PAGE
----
Pam Myers swallows her worst fears every time she scrutinizes her three small children in their prim South Hill home.
Between the two bedrooms and the converted laundry room, it’s the most spacious sleeping arrangements her family of five - soon to be six - has had in years.
Her husband’s swing-shift job as a cook is steady. The van in the garage runs.
She prays every night, “Please God, don’t take this away.”
A few months ago, the family had nothing: no home, no car, no job.
Now they are “normal,” John Myers jokes. He goes to work every day. Their oldest daughter heads a few blocks to kindergarten. Their yard is spacious. They even got a puppy.
They attribute their amazing turnaround to God, who they say touched their lives through a new Spokane program for homeless families.
“We had never lost everything at once,” he says. “But we’ve never landed on our feet the way we have now, either.”
The Myers were among the first guests of the Interfaith Hospitality Network of Spokane, a group of churches that has offered shelter and support to homeless families for the past nine months.
Participating families agree to actively pursue jobs, housing and whatever else they need to get on their feet.
So far, of the 25 families that have been admitted, 18 have found permanent housing and jobs - a 72 percent success rate.
Even with those odds, the task seemed formidable for the big Myers family, with three children between 1-1/2 and 5 years old, and a baby on the way.
As a couple, they’ve been together for eight years, been married for five. John, 39, supported the family as a cook. Pam, 25, raised the children.
They were living in a four-bedroom rental house in Coeur d’Alene last year with seven other people - friends and extended family.
In March 1996, they fell so far behind on the utility bill, the power was shut off. So they moved out.
“You cannot live without power if you have kids,” Pam Myers says.
They were helped by Interfaith for a few weeks, then followed relatives to Las Vegas, where they heard there were good-paying jobs.
“It was the worst mistake we ever made,” John Myers says.
Las Vegas was cold and unfriendly. The poverty they saw was desperate. They couldn’t envision their lives getting better - only worse. “Everywhere you went there was prostitution and drugs,” Pam Myers says. “Children everywhere were wearing just rags. And dirty and hungry. I couldn’t hardly stand it.”
They parked the truck loaded with their belongings at a St. Vincent de Paul warehouse for safety while they lived in a motel with weekly rates. Through a mix-up with the employees, the contents of the truck were sold. The family was given a few bags of clothes to compensate for its loss.
After three months, they retreated to Spokane on a bus. The night of their arrival, Pam and the kids stayed at Ogden Hall. John slept at the Union Gospel Mission.
The next morning, John Myers walked to the Interfaith office and pleaded to get his family readmitted.
For the next four weeks, his family made its home in four different churches. They slept in Sunday School rooms and dined on folding tables.
The Interfaith Hospitality Network was founded in Manhattan in 1986, when churches joined forces to house homeless families. There are more than 40 such organizations nationwide.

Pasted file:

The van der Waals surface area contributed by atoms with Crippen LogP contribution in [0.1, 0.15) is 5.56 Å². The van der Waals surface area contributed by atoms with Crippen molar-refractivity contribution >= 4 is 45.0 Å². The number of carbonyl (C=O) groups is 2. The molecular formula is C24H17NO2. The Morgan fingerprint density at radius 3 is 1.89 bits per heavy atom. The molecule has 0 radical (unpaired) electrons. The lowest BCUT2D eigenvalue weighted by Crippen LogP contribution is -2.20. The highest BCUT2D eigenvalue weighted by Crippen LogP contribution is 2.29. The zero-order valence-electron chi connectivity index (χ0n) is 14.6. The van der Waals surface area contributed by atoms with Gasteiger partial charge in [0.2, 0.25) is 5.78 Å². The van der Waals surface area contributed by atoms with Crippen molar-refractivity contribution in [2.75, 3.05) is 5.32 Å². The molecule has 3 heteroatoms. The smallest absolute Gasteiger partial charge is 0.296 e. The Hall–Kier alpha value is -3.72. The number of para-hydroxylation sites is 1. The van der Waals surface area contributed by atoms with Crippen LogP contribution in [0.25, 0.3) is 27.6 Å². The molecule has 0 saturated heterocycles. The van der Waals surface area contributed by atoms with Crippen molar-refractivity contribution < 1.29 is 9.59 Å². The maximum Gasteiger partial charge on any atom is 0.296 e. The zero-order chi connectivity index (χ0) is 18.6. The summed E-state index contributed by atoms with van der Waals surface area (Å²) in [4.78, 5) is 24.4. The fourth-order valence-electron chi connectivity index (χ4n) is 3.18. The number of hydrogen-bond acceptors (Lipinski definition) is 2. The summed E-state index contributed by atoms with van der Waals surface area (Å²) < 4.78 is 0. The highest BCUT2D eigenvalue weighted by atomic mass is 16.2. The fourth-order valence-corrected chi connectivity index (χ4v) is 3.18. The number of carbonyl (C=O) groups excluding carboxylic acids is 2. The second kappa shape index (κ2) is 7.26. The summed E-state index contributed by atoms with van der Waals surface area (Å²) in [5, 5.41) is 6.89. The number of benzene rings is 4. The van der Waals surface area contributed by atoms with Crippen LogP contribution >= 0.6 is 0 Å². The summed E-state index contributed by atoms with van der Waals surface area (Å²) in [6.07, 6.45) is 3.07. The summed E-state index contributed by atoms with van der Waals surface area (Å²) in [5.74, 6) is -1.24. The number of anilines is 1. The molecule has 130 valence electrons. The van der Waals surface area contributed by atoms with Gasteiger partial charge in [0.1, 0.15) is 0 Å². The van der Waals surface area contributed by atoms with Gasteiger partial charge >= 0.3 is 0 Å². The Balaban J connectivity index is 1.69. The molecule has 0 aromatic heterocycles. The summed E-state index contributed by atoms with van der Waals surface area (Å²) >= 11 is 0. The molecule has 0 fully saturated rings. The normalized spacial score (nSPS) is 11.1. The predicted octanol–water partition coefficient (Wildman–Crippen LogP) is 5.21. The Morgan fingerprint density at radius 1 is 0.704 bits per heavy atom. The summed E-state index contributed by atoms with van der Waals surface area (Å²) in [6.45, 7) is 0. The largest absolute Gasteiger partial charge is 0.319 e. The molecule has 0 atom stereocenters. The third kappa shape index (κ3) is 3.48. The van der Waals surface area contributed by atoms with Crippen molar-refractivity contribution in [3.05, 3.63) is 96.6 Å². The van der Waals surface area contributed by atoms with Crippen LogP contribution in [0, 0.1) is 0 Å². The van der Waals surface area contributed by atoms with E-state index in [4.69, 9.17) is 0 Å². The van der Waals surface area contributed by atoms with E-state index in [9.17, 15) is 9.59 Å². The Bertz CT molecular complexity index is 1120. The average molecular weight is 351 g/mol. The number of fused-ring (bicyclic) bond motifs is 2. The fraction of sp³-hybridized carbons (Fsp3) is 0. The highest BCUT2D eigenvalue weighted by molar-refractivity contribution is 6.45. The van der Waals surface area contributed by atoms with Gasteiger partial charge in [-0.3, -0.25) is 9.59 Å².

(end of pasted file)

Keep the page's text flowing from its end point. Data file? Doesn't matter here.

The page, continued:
In Spokane, a different host church each week provides beds, dinners and breakfasts for up to 16 people. Volunteers from the host and support churches supply the meals and transportation, and spend the night with the families.
It takes up to 60 volunteers a week. The only paid staff are the two case managers, with one doubling as director.
The structure of the program keeps the commitment manageable for volunteers, says Dick Raymond of Knox Presbyterian Church. He and his wife, Trudy, have always been supportive of Union Gospel Mission, but describe their dedication as “in absentia” until their church joined Interfaith.
“What a great use for a church facility that goes largely unused during the evening and overnight,” he says. “It’s one of those things where if you think about it, it’s like getting struck by lightning. You say, ‘Oh yeah, what a good idea. We could do that.”’
During the day, the families go to a center, where Interfaith Director T.J. Sather supervises their search for jobs and housing.
For the Myers family, the system proved speedy and thorough.
A Realtor from one church showed them a fully furnished house for rent. A volunteer from Valley Baptist gave them a great deal on the van.
“To find a job, a house and a van all at once? That just doesn’t happen. God had to be at work here,” John Myers says.
Pam Myers was impressed by how different denominations cooperated.
“We never felt like they judged us for being homeless,” she says. “At some shelters, you’re treated like you are a lower class than the staff. Not with this.”
John Myers got the impression people were actually excited to be helping him.
He was right, says Jeanine Norton of St. Mark’s Lutheran Church.
“It’s a real sensation to help people in need,” she says. “We try to intercept before they get out onto the streets and lose all hope.”
It worked for the Myers family. They are living the American dream, albeit ever so tenuously. Their health insurance is Medicaid. John Myers has to supplement his income as a cook with money he earns cleaning homes.
Thus Pam Myers’ prayers have become a litany: “God, please keep my husband healthy. Please keep the utility bills low. Please let the van start. Please protect me, so I can protect my family.”
John Myers is more optimistic about the future.
“We have all these people. It’s a network,” he says. “The problem with being poor is you are usually locked out of the network that everybody (who isn’t poor) has access to.
“They gave us the key.”
, DataTimes ILLUSTRATION: Color photo